XploSafe’s Operations Manager, Michael Teicheira, had the following to say: “we are ecstatic about this opportunity to showcase the research and development efforts of XploSafe here on the national and even international stage. The prospect of our products enabling astronauts to spend more time in space is an enthralling one, and we are so grateful for this opportunity to show what a small Oklahoma research company can achieve.”

XploSafe based in Stillwater, Oklahoma, is a provider of critical safety solutions for homeland security and chemical safety. Their XploSens explosives detection, XPell peroxide safety products, and XCel+ chemical vapor sampling badges are used by first responders, industrial safety officers, threat assessment officials, and laboratory and chemical manufacturing personnel all over the world.

For questions, please contact Shoaib Shaikh, Co-Founder and CEO, at Shoaib@XploSafe.com, or visit XploSafe online at www.XploSafe.com.

Congratulations to Shoaib and the XploSafe team.

Lt. Gov. Pinnell, OCAST highlight Oklahoma innovators in new podcast

Dr. Richard Kopke (left) with the Hough Ear Institute was the historic first guest on the Innovate That! podcast hosted by Oklahoma Lt. Gov. Matt Pinnell

Editor’s note: My friends at the Oklahoma Center for the Advancement of Science and Technology (OCAST) recently launched their first podcast, which highlights Oklahoma innovators and companies across the state. I listened to the first three podcasts hosted by Lt. Gov. Matt Pinnell and wrote this story about the podcast and the folks Pinnell interviewed:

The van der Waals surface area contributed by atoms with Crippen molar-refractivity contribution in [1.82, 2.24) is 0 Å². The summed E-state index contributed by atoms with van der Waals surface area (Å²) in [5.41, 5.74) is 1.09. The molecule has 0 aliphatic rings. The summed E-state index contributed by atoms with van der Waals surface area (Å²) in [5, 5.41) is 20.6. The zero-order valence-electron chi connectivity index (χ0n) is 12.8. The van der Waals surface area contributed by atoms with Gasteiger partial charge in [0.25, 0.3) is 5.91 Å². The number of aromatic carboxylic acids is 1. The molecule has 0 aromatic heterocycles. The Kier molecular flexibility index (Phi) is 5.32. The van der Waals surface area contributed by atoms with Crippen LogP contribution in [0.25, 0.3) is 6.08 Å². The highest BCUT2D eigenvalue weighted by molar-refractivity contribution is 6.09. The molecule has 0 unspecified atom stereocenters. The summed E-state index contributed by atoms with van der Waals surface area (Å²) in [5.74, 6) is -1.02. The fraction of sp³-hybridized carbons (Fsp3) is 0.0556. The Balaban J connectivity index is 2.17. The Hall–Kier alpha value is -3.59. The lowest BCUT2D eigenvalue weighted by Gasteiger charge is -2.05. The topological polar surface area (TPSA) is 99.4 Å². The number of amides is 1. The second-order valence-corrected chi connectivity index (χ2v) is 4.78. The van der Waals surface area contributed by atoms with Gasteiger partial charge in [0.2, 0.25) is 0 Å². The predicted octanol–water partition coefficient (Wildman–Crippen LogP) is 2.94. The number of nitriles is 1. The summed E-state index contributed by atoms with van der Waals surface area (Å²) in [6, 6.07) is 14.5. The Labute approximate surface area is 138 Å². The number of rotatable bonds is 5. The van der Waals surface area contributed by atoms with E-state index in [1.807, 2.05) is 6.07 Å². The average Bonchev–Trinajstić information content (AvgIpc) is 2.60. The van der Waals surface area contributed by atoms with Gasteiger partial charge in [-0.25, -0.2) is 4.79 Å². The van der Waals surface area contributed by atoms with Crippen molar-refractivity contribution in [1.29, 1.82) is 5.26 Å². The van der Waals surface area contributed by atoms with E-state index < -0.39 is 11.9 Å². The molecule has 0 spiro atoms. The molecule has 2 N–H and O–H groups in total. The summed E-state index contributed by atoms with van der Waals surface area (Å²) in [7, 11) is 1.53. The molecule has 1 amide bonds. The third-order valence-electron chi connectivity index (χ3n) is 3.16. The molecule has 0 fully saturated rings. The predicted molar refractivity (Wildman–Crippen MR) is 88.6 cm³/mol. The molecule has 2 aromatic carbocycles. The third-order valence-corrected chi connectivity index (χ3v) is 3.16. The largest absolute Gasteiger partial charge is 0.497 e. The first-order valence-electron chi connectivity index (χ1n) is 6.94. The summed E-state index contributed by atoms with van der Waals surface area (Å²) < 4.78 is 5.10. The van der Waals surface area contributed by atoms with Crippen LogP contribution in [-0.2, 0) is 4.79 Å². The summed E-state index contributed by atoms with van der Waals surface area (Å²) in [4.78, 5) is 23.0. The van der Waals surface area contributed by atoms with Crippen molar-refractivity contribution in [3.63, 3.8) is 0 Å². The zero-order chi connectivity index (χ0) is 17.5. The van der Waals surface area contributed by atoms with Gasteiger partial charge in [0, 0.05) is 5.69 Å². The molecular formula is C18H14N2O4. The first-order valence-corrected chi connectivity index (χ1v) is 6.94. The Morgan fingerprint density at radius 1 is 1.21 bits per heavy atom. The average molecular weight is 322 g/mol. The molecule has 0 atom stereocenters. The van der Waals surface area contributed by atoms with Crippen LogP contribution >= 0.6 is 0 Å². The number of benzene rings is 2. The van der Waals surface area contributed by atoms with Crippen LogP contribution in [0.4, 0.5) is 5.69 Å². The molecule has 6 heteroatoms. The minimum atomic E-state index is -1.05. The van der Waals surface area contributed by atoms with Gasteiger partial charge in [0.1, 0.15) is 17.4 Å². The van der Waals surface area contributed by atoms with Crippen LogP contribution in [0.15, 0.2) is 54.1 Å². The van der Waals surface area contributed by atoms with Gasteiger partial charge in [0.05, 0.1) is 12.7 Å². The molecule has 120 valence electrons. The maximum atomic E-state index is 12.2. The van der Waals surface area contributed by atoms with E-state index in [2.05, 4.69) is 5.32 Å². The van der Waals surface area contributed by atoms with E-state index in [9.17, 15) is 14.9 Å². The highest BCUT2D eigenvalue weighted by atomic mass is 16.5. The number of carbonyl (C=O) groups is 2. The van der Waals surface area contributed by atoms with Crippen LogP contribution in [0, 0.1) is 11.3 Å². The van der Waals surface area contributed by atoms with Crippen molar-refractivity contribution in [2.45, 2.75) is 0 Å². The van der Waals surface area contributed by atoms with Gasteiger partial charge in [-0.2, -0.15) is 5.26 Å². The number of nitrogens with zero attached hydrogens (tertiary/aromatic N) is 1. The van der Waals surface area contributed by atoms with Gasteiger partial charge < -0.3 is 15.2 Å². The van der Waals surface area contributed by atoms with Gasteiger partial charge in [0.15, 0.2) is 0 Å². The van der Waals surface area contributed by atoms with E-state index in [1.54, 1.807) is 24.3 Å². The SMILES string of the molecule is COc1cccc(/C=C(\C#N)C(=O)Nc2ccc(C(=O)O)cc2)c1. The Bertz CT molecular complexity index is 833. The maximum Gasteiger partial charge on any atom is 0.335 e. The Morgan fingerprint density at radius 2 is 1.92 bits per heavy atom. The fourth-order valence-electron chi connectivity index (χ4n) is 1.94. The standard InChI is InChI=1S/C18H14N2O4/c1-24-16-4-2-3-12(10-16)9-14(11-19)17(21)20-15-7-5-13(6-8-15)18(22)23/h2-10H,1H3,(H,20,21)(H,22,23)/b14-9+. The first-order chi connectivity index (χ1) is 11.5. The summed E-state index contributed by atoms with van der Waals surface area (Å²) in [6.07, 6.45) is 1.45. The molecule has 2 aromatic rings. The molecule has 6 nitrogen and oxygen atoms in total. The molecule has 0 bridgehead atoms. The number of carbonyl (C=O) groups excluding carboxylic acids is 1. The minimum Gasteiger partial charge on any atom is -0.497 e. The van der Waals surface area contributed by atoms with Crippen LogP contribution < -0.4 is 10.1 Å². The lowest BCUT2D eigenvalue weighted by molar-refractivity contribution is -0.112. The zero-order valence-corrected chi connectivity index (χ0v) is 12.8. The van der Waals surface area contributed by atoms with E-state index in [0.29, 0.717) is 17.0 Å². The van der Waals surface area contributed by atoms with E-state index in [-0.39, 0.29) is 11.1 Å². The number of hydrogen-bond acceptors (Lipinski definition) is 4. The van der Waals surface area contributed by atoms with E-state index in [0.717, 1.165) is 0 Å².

“Thank you to all who are listening to the Innovate That! podcast.”

With those words, Oklahoma Lt. Gov. Matt Pinnell launched the initial podcast produced by the Oklahoma Center for the Advancement of Science and Technology (OCAST) and highlighting innovative Oklahoma companies and entrepreneurs.

OCAST is a legislatively funded state agency with a mission to expand and diversify Oklahoma’s economy by supporting research and development of new projects, processes and industries.

Pinnell serves as host of the Innovate That! podcast, interviewing Oklahoma innovators and highlighting the collaborative Oklahoma Innovation Model that provides assistance to small businesses and entrepreneurs.

“I’m really excited to start this podcast with OCAST,” Pinnell said. “They are all about innovation, all about helping companies create, helping companies grow their businesses in the state of Oklahoma. For us to build a top 10 state and build a state in the right way, we have to have OCAST and the Innovation Pipeline Model.”

The podcast is produced by Lyle Walters, OCAST’s Policy and Planning Legislative Liaison. You can listen to the Innovate That podcast on most major podcast apps including Podbean, Apple, Google, Amazon and Spotify.

The historic first Innovate That! podcast featured Dr. Richard Kopke, CEO of Oklahoma City’s Hough Ear Institute. The Institute developed a drug known as NHPN-1010 in cooperation with the Oklahoma Medical Research Foundation (OMRF) that can prevent and potentially restore hearing loss.

Hough Ear Institute is a not-for-profit research organization with a mission to restore hearing worldwide through research, education and humanitarian efforts.

Stillwater-based XploSafe was the second innovative company highlighted by the podcast, with Gas Tech Engineering of Sapulpa completing the trio of launch podcasts.